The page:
The market for smart speakers, also commonly referred to as voice-enabled smart speakers and virtual personal assistant (VPA)-enabled wireless speakers, is still a very nascent market. Yes, the market has enjoyed tremendous growth, especially over the last six months, but there is still significant growth yet to be had. I’m already beginning to see some analysts suggest we are close to peak adoption/sales and that annual sale volume will begin to decline as soon as 2020.
Earlier this week Eurasia Group published their Top Risks for 2018 which includes the risk of a global tech cold war. They write that, “achieving dominance in emerging technologies is the world’s most important battle for economic power.”But what does “dominance” of an emerging technology mean? And what does that dominance look like? Does is mean only one country, or even one company, knows how to use that technology and fully unleash its potential?
Artificial intelligence (AI) will reduce use of centralized services and give further rise to decentralized, distributed services. The social implications of this are just beginning to materialize. Consider the case of Uber. Recent academic research found Uber’s entry into new markets decreased ambulance rates in those markets by at least seven percent. In a world with only ambulances, individuals have few options when seeking medical attention.
Muck Rack makes it simple to find people, tweets, or articles that mention any name, keyword, company, hashtag etc. We've compiled this guide to help you make the most of your search.
Selecting a term
Start searching tweets, articles from media outlets, articles mentioned in tweets, journalists'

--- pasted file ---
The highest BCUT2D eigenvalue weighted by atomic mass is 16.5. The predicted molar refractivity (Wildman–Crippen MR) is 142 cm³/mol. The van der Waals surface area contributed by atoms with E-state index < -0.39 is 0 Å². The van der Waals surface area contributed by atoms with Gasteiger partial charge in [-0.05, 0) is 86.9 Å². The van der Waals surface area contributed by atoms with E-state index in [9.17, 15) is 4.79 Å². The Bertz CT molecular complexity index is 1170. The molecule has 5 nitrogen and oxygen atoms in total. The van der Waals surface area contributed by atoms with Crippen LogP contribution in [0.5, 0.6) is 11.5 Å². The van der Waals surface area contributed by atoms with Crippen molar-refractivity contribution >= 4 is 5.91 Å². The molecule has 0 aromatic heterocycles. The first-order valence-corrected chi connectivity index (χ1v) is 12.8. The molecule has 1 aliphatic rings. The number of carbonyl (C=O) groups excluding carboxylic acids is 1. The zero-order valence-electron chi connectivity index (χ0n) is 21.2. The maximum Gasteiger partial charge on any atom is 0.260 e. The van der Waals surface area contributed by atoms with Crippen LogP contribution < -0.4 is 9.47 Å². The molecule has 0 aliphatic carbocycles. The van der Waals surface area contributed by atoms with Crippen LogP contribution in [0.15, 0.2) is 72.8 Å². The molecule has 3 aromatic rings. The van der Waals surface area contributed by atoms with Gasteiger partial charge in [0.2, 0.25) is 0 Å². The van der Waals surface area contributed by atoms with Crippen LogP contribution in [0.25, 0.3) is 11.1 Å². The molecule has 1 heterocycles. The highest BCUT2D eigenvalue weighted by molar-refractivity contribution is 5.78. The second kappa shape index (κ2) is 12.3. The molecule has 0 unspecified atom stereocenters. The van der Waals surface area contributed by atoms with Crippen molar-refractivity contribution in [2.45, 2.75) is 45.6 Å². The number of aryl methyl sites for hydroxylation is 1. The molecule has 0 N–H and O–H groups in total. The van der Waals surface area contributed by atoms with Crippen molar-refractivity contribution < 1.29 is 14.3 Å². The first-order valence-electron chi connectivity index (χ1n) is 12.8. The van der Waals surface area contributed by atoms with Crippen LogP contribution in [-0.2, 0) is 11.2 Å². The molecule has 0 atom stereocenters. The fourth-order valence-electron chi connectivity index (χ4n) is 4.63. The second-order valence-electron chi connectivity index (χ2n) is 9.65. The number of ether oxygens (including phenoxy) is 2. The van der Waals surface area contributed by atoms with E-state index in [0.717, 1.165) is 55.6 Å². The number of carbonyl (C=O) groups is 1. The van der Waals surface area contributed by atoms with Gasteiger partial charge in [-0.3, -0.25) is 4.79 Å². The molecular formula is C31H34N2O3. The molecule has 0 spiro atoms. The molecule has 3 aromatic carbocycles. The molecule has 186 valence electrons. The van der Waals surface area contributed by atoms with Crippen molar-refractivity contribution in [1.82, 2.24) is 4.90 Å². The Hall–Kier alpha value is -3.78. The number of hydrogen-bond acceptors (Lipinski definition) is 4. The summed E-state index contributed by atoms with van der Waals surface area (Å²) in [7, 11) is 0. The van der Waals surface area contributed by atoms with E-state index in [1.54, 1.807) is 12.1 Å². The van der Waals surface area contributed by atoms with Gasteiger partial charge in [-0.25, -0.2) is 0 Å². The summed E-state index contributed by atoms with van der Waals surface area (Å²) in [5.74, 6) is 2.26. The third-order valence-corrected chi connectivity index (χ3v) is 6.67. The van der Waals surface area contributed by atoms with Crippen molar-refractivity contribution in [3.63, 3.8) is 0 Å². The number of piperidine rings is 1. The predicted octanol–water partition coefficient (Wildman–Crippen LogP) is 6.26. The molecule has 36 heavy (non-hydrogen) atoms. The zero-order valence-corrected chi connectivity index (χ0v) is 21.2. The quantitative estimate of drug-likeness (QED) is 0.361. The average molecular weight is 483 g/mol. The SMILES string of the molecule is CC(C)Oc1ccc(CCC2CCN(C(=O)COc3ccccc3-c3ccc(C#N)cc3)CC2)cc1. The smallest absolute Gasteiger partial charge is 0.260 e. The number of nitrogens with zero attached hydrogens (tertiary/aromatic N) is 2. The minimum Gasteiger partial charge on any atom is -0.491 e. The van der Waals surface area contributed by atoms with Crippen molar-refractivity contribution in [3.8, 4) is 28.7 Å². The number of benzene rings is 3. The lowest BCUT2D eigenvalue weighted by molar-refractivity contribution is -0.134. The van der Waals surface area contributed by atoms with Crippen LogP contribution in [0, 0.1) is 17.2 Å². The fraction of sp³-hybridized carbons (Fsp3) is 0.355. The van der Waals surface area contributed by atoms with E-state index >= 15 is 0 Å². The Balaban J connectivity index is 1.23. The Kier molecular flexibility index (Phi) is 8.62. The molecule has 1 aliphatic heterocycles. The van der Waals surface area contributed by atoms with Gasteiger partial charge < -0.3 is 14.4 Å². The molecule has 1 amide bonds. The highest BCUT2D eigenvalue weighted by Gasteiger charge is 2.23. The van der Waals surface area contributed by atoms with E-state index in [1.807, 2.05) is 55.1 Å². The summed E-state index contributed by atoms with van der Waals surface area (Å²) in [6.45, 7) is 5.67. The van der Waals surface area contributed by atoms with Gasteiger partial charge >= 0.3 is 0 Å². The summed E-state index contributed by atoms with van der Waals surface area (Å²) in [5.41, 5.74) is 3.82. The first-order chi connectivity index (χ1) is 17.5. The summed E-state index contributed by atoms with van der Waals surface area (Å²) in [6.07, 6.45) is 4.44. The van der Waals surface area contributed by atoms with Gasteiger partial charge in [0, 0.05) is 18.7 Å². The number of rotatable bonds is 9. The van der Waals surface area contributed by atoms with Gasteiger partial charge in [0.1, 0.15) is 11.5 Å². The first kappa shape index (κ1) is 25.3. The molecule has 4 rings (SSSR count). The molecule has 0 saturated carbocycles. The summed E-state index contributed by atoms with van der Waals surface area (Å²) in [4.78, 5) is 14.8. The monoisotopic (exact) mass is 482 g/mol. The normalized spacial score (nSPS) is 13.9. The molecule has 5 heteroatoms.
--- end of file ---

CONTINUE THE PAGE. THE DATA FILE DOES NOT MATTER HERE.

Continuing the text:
names, titles and bios with some suggested searches:
Companies or Topics (e.g. iPhone, Microsoft)
Phrases (e.g. "cloud computing") — use quotes to keep the terms together
Twitter handles (e.g. @username) — returns those who have mentioned or replied to
Names (e.g. "David Pogue")
Hashtags (e.g. #sxsw, #london2012)
Bio details (e.g. vegan, Olympics, father)
Muck Rack's Advanced Search allows for many boolean operators.
Find results that mention multiple specified terms, use AND or
+. For example, ensure each result contains both Elon Musk and Mark Zuckerberg by
searching Musk AND Zuckerberg or Musk + Zuckerberg.
Use the operators OR or , to broaden your search when you'd like either of
multiple terms to appear in results. (This is the default behavior of our search when no operators
are used). For example, results will contain either cake or cookie by searching cake OR cookie or cake,cookie
Use NOT or - to subtract results from your search. For
example, searching Disney will yield results about the Walt Disney Company as well as Walt Disney
World Resort. To exclude mentions of Disney World, search for Disney -World or Disney
When using one of these operators with a phrase, enclose it in quotation marks. For example, you can
find results about smartphones excluding Apple's iPhone 4S by searching smartphone -"iPhone
Exact case matching or punctuation
If you're searching for a brand name or keyword that relies on specific punctuation marks or capitalization, you can
find results that match your exact query by adding matchcase: before the keyword you're searching for, like matchcase:E*TRADE .
Use parentheses to separate multiple
boolean phrases. For example, to find journalists talking about having fun in Disney World or
Disneyland, search for ("disney world" OR disneyland) AND fun.
An asterisk can be used to search for any variation of a root word truncated by the asterisk. For example, searching for admin* will return results for administrator, administration, administer, administered, etc.
A near operator is an AND operator where you can control the distance between the words. You can vary the distance the near operation uses by adding a forward slash and number (between 0-99) such as strawberries NEAR/10 "whipped cream", which means the strawberries must exist within 10 words of "whipped cream".